Meridian's Skyleigh James will return for the Trojans next year. (Hailey Palmer/Lynden Tribune)

He brings years of experience and success to a young squad that made stat

WHATCOM ­— A familiar face is returning to basketball in the Northwest Conference this winter. Meridian High School announced the hiring of former Lynden Christian boys and Squalicum girls coach Vic Wolffis as head coach of the Trojans’ girls basketball program for the upcoming season.

The Trojans, after fielding a young and inexperienced team last year, will return most of the starting lineup with valuable minutes now gained. In turn, their new coach will bring plenty of experience winning hardware. 

Wolffis led the LC boys program from 1995 to 2009, collecting two state titles in 1999 and 2006 and a runner-up finish in 2001.

Meridian posted a 16-12 record last year, making the state tournament, but was knocked out on the first day in a loss to Annie Wright. Despite being young, the team went 6-2 in a tough February stretch to even get to Yakima. 

Wolffis has spent the last two years away from coaching trying to see if it was something he still wanted to do. He said a lot of things fell into place perfectly for him to pursue the opening for the Meridian girls team. 

“I’m pretty ingrained at Mount Vernon High, which is where I teach, so it really had to be something that could logistically work,” Wolffis said. “I live in Lynden, teach in Mount Vernon and it turns out the logistics of the Meridian job really work well.”

Watching the Trojans on the court the last two years as a spectator and seeing what the young squad was able to accomplish made the job appealing.

“I think the program overall is in a good place, as far as what the girls are being taught,” Wolffis said. “I can see they have some players already in the program that seem to be passionate about the game. All those things together, along with the fact my wife was a go for it, made it a really good-looking job to pursue.”

The Northwest Conference has changed a lot since Wolffis’ first days coaching in the mid-90s, but the level of competition is at an all-time high with two defending state champions (1A Lynden Christian and 2A Lynden) in the multi-classification league this season. 

Wolffis said the Northwest Conference and basketball in Whatcom County have a meaningful history.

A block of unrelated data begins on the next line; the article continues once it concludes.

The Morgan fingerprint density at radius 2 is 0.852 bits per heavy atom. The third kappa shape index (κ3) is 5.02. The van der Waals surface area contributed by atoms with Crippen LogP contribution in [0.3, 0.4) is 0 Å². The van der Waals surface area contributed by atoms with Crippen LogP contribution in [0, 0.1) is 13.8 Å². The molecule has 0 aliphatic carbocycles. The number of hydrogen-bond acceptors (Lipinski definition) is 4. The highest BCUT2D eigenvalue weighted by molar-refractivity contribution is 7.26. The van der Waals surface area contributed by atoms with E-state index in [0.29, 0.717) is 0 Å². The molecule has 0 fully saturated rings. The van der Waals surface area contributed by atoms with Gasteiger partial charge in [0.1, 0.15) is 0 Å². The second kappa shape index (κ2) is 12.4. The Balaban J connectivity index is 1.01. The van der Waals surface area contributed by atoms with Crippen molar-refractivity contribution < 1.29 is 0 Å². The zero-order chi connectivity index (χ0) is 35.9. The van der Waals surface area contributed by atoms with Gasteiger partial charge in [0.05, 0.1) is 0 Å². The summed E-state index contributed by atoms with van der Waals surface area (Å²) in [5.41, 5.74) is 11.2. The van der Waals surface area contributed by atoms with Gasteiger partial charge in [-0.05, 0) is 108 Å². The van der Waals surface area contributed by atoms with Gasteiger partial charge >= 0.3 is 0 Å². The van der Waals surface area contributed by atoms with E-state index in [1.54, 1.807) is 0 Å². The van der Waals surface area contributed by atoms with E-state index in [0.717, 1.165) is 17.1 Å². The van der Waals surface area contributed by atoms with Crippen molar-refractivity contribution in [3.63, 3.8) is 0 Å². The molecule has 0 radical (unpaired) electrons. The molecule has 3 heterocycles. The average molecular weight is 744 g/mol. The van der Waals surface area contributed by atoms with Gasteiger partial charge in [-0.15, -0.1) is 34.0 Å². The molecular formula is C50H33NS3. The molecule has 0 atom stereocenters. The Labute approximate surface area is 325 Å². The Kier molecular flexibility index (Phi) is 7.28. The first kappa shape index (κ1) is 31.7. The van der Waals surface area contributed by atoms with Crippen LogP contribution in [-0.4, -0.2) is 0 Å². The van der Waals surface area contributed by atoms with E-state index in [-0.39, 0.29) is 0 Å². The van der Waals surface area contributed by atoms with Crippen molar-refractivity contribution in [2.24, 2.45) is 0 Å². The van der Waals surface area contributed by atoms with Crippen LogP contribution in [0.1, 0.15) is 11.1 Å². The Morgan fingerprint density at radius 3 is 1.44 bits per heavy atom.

“There’s a lot of nostalgia there, but there’s also a lot of anticipation for the future,” he said. 

Having talked to one of the incoming seniors for the Trojans, Wolffis said they talked about some of the growing pains the team went through last year.

“Even though they were very young, they achieved really well last year,” he said. “It seems like last year was a real maturing process for the team and it seems they used some of the struggles for positive growth.”

In addition to getting the varsity group together this season, Wolffis is hoping for a large enough turnout of girls to field more than just the varsity team — the Trojans didn’t have a junior varsity last season. 

Basketball season, along with other winter sports, is the first chance Whatcom County athletes will have to compete in athletics this upcoming school year, impacted by COVID-19. But even the 2020-21 WIAA Season 2 remains a question mark. 

Wolffis said the uncertainty doesn’t make it any harder for planning, however, from a game standpoint.

“It’s really more of an emotional thing,” he said. “You kind of guard your emotions of how hyped you might get. I anticipate all of us in the program are going to move forward planning on it starting Dec. 28.”

Wolffis said he’s actually looking forward to the shortened year because it makes every game more important, with the likelihood of each game being a league game. 

“There’s really no getting ready or getting the cobwebs knocked out and the rust kicked off,” Wolffis said. “I think we’ll be really focused and things will be really simple at the beginning because your first game is probably a league game that counts.”